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Voice of America, 00-08-22

Voice of America: Selected Articles Directory - Previous Article - Next Article

From: The Voice of America <gopher://>





    INTRO: The head of Yugoslavia's mission to the United Nations, Vladislav Jovanovic, said today (Tuesday) that the recent closing of a lead smelting plant in Kosovo is another example of what he called a campaign of "ethnic cleansing" in the province. VOA Correspondent Breck Ardery reports from the United Nations.

    TEXT: Mr. Jovanovic told reporters the NATO takeover last week of the Trepca mining complex in Kosovo was an effort to drive the mostly Serbian workforce at the plant out of Kosovo. He charged it was another example of a campaign by Albanian extremists to rid Kosovo of minorities.

    /// JOVANOVIC ACT ///

    It is more than evident that the action against the Serbian-owned smelting plant was aimed at intimidation and expulsion of the remaining Serbian population in northern Kosovo and the extension of control of that part of Kosovo by Albanian extremists.

    /// END ACT ///

    The chief U-N administrator in Kosovo, Bernard Kouchner, says the smelting plant was seized because it was emitting toxic pollution 200 times the level accepted by the World Health Organization. Mr. Jovanovic denies there was a pollution problem at the plant. But he says that, even if there was, it was not sufficient reason to shut the plant. But Mr. Kouchner says at least 160 people in the area near the plant have been hospitalized in the past year because of lead poisoning and the plant will remain closed until repairs can be made, work that could take several months. Mr. Jovanovic has requested a special meeting of the U-N Security Council to discuss the closing of the smelter. However, previous communications to the Council from Mr. Jovanovic have been largely ignored. (Signed) NEB/BA/LSF/TVM/PT 22-Aug-2000 15:56 PM EDT (22-Aug-2000 1956 UTC)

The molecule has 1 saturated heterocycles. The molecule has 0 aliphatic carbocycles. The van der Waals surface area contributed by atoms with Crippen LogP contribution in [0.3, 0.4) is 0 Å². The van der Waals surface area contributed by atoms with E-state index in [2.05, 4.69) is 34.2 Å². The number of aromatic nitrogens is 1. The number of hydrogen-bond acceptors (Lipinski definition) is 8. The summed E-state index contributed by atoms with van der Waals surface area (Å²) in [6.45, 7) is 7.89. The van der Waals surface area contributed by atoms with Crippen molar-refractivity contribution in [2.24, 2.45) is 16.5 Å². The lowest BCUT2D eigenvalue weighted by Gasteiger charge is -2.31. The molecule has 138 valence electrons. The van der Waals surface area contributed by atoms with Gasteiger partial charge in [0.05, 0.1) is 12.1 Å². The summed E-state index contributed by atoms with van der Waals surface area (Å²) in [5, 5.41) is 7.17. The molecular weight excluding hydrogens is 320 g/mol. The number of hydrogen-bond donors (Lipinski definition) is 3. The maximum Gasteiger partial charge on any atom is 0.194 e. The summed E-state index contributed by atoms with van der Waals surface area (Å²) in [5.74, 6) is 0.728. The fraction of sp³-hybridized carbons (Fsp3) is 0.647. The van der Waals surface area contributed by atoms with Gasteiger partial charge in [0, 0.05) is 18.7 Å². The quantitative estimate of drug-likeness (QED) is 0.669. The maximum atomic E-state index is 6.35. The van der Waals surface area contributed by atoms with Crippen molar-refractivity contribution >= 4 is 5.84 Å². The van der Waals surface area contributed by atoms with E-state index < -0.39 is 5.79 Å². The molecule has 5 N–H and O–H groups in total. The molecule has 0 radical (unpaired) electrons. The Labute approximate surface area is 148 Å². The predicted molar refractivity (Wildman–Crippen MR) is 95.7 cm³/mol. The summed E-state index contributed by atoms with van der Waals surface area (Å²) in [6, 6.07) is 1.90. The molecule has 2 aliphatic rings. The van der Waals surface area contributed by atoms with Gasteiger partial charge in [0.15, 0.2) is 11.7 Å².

Source: Voice of America



    INTRO: Wall Street posted mixed results today (Tuesday), following the decision of the Federal Reserve -- the U-S central bank - to keep interest rates at the current rate of six and-one-half percent. Correspondent Barbara Schoetzau reports from New York.

    TEXT: The investment community's reaction to the Federal Reserve Board's decision was tempered. The Dow Jones Industrial Average gained 59 points to finish at 11-thousand-139 -- up half of one percent. But the broader Standard and Poor's 500 Index lost nine-tenths of one percent. The technology-weighted Nasdaq Composite Index finished up five points. Discount retailers and financial stocks were among the leaders and defense stocks continued to move up on signs that defense spending will be an issue in the U- S presidential campaign.

    /// REST OPT ///

    Traders had expected the central bank to decide against an interest rate raise but were looking for hints of what the policymakers will do for the rest of the year. In the statement accompanying the decision, the Federal Reserve Board cautioned against the threat of inflation, suggesting the possibility of future rate hikes. Lyle Gramley, a former Federal Reserve Board governor, says the Fed is more interested in curbing inflation than stimulating growth.

    /// GRAMLEY ACT ///

    If stocks were to begin roaring again and consumer spending began reviving on the scale we had from the middle of 1999 through the first quarter it would really leave the Fed with no alternative but to raise rates. So I think the Fed clearly would like to see markets stay kind of settled rather than a new boom developing in both the bond and stock markets.

    /// END ACT ////

    Many Wall Street insiders say a period of calm is precisely what they expect for the rest of the year. Robert Stovall, senior market strategist at Prudential Securities, says there will be little dramatic movement in the market in the months ahead.